TV’s Color Wars: Autumn 1946, ‘49, ‘51 and ‘53

 

The colorful autumn leaves had fallen and the season’s final tourists all packed and left, weeks ago. In the early chill of the fall of 1946, in one of New York’s once-numerous plush summer resorts north of the city a group of CBS executives were hosting a lavish, no-limits private dinner for a selected number of officials of the Federal Communications Commission. After brandy and cigars, they went to see the secret purpose of their out of town meeting: the first over the air demonstration of color television. It was on a private frequency, not for broadcasting. By all accounts, it went over smashingly well, making instant converts of technical skeptics, who were unanimous: It looked gorgeous. Looking especially gorgeous in color was the hostess, the official Miss CBS Color Girl, with the chromatically charmed name of Patty Painter. The FCC men, who seem to have been respectable married middle-aged men with lively eyes too easily tempted to roam, were smitten. The CBS man shrewdly lifted a phone handset and told them to talk to her. They watched, as transfixed as corrupt Biblical judges, as the polychrome angel in a Manhattan studio thirty miles away answered their questions with a gentle smile.

The demonstration included film clips and a fashion show. The men from Washington all but stood up and cheered. Color TV had arrived and no one could doubt it now. The early color was finicky, and it would be Patty’s job and that of other women for the next seven years to continue to sit under the hot lights, letting CBS technicians adjust the equipment to transmit (Caucasian) skin tones properly and attractively.

CBS seemed to have something almost magical that no one else could match, but they had an urgent problem: their type of color TV was incompatible with what had already become regular, black and white TV. Without an unwelcome add-on box at an add on the expense, the TVs then being sold wouldn’t show any useful picture at all when tuned to CBS color. TV technical standards are complex, an all or nothing thing.

But CBS had reason to hope. Even fifteen months after WWII ended, there were only about 12,000 TV sets operating in the whole country, most in bars or other public places. If America was going to more or less wholesale junk the TV system they’d agreed on right before the war, this was just about the last exit ramp before black and white TV got too popular to kill. The FCC had no qualms, after all, about killing off the entire existing prewar FM user base by radically shifting frequencies in the name of future progress. If they’d abandon black and white, also chalking it up to prewar experimentation, maybe the nation could just skip that phase of TV altogether and start anew with color.

Even the innocent appeal of Miss CBS Color wasn’t enough to make the FCC stop black and white TV in its tracks. CBS took smartly designed full page ads in major magazines like Life, with celebrities like Charlie Chaplin and Pablo Picasso promoting their color TV system, not yet on the market, as “Television Worth Waiting For”. It says something about allegedly narrow-minded postwar America that the network seemed to think that a pair of distinguished left-wing Europeans once noted for underage sex scandals would put Field Sequential color television over with the educated classes who decided these things.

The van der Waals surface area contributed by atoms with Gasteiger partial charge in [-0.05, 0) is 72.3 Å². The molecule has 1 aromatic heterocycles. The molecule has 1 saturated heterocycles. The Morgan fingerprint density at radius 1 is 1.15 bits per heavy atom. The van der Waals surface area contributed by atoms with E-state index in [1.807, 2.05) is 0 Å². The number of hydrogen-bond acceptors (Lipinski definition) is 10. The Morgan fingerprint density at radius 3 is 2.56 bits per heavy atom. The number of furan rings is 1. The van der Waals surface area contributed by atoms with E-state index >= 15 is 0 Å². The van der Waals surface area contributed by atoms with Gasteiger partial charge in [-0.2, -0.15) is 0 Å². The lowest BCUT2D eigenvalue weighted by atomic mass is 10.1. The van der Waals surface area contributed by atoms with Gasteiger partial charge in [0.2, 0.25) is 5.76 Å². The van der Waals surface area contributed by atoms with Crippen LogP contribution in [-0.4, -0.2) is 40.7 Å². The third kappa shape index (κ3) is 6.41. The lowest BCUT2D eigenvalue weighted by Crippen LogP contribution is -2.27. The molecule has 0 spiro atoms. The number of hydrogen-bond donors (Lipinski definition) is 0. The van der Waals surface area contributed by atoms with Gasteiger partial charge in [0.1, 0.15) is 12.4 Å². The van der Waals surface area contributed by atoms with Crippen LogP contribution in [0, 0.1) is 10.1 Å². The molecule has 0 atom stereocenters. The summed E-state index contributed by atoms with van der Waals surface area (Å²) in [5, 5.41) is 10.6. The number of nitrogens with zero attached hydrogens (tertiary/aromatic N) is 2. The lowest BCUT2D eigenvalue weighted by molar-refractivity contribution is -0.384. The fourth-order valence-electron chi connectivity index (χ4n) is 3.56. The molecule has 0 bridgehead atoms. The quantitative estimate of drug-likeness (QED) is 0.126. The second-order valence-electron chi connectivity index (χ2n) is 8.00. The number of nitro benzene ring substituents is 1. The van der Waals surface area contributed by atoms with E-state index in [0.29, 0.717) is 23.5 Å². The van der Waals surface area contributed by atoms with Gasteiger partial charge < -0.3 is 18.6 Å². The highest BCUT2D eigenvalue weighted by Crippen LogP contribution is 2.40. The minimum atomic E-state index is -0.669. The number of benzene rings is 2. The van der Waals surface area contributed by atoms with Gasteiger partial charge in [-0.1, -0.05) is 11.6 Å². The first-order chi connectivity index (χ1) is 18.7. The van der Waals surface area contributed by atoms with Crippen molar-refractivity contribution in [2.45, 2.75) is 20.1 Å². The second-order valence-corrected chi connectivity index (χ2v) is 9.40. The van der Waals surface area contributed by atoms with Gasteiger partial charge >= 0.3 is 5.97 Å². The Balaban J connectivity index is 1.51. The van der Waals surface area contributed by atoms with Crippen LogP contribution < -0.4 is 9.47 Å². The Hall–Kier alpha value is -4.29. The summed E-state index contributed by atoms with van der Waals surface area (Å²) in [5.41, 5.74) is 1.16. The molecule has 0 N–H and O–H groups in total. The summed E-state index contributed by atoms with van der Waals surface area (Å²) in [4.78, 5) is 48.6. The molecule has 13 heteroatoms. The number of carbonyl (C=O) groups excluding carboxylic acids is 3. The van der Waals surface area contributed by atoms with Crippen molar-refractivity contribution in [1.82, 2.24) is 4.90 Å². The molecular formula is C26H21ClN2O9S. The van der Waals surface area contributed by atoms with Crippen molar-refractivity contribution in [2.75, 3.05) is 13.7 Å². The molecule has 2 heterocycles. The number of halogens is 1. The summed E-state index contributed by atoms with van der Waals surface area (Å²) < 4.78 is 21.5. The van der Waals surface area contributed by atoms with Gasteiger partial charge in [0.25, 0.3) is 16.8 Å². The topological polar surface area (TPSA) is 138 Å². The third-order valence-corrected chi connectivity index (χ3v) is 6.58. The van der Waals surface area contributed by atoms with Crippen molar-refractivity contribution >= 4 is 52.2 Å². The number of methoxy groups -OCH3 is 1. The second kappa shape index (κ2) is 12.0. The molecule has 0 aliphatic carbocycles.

Unfortunately for CBS, by 1948 television was now selling in the hundreds of thousands per year, so they suggested a shrewd compromise idea, similar to what would later happen in Europe: keep today’s black and white TVs on the lower VHF frequencies. Have nothing but broadband color in the (then) wide open spaces of the UHF (Ultra High Frequencies). Broadcast the same thing on both of them. Eventually, the black and white side would gradually get phased out. Britain did it that way. This anticipated a longer, slower phase-out of radio as the nation’s primary source of entertainment. That suited CBS just fine, as it and its radio affiliates were enjoying record profits; why push obsolescence? Why not give radio another ten years and more gradually shift over to a better form of television? That, not an artistic affection for the colors of the rainbow, has long been suspected to be CBS founder and chief Bill Paley’s real goal: delay TV. On the other hand, RCA and its subsidiary NBC had a fortune tied up in television manufacturing and wanted that investment freed up to get some of that money back—fast. Anything that created years of uncertainty among set buyers was bad for RCA.

A lot of money was on the line. The FCC put a four-year freeze on new station licenses until this color thing could be worked out. But people weren’t waiting. They bought black and white sets.

The CBS color system scanned its picture electronically, on a black and white picture tube, but a spinning color wheel in front of the screen was synchronized with the camera at the TV station. People now call it primitive and “mechanical”, but how many of your computers still have “mechanical” disk drives, seventy years later? The CBS system didn’t demand a spinning wheel, but its virtue was it allowed the use of one as a low-cost alternative to what would turn out to be a vastly more expensive alternative, a full color, “three color” picture tube. For all its limitations, a CBS color set would have been roughly 50% higher than the cost of a black and white set, not what later sets turned out to be, 300-400% higher. The color TV would have been available to more people, perhaps as much as a decade earlier than when it finally caught on commercially. The spinning wheel certainly restricted the size of the picture, but when a fully electronic color picture tube was finally available, CBS color could have used it; it wasn’t inherently mechanical.